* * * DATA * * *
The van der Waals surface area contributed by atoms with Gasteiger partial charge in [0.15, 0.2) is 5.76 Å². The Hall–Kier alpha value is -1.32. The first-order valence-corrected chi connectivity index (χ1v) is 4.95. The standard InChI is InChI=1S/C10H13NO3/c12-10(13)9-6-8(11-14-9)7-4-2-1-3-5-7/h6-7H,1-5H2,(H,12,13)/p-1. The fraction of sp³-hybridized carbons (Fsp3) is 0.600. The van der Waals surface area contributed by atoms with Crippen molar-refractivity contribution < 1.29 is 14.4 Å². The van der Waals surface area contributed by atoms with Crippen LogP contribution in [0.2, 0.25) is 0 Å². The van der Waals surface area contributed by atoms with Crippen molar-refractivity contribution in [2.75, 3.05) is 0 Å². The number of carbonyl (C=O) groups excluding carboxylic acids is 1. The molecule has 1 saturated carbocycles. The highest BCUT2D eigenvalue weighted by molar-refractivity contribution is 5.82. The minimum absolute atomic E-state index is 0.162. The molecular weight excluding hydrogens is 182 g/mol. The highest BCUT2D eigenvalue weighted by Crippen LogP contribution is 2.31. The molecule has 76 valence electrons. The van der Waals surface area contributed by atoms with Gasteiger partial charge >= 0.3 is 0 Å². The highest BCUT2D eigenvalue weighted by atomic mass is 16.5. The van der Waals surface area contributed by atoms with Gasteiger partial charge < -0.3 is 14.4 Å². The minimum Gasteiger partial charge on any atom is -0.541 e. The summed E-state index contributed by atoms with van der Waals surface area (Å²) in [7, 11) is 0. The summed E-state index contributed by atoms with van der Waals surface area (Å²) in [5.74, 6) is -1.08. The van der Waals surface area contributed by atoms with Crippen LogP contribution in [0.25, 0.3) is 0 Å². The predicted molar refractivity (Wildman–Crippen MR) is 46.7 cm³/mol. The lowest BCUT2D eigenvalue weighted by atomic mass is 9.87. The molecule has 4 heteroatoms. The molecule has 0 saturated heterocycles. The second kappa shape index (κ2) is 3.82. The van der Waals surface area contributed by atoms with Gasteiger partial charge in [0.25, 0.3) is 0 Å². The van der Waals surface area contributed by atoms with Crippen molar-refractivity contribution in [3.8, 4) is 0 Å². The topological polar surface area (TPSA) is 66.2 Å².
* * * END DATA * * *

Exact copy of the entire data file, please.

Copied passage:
The van der Waals surface area contributed by atoms with Gasteiger partial charge in [0.15, 0.2) is 5.76 Å². The Hall–Kier alpha value is -1.32. The first-order valence-corrected chi connectivity index (χ1v) is 4.95. The standard InChI is InChI=1S/C10H13NO3/c12-10(13)9-6-8(11-14-9)7-4-2-1-3-5-7/h6-7H,1-5H2,(H,12,13)/p-1. The fraction of sp³-hybridized carbons (Fsp3) is 0.600. The van der Waals surface area contributed by atoms with Crippen molar-refractivity contribution < 1.29 is 14.4 Å². The van der Waals surface area contributed by atoms with Crippen LogP contribution in [0.2, 0.25) is 0 Å². The van der Waals surface area contributed by atoms with Crippen molar-refractivity contribution in [2.75, 3.05) is 0 Å². The number of carbonyl (C=O) groups excluding carboxylic acids is 1. The molecule has 1 saturated carbocycles. The highest BCUT2D eigenvalue weighted by molar-refractivity contribution is 5.82. The minimum absolute atomic E-state index is 0.162. The molecular weight excluding hydrogens is 182 g/mol. The highest BCUT2D eigenvalue weighted by Crippen LogP contribution is 2.31. The molecule has 76 valence electrons. The van der Waals surface area contributed by atoms with Gasteiger partial charge >= 0.3 is 0 Å². The highest BCUT2D eigenvalue weighted by atomic mass is 16.5. The van der Waals surface area contributed by atoms with Gasteiger partial charge < -0.3 is 14.4 Å². The minimum Gasteiger partial charge on any atom is -0.541 e. The summed E-state index contributed by atoms with van der Waals surface area (Å²) in [7, 11) is 0. The summed E-state index contributed by atoms with van der Waals surface area (Å²) in [5.74, 6) is -1.08. The van der Waals surface area contributed by atoms with Crippen LogP contribution in [0.25, 0.3) is 0 Å². The predicted molar refractivity (Wildman–Crippen MR) is 46.7 cm³/mol. The lowest BCUT2D eigenvalue weighted by atomic mass is 9.87. The molecule has 4 heteroatoms. The molecule has 0 saturated heterocycles. The second kappa shape index (κ2) is 3.82. The van der Waals surface area contributed by atoms with Gasteiger partial charge in [0.25, 0.3) is 0 Å². The van der Waals surface area contributed by atoms with Crippen molar-refractivity contribution in [3.8, 4) is 0 Å². The topological polar surface area (TPSA) is 66.2 Å².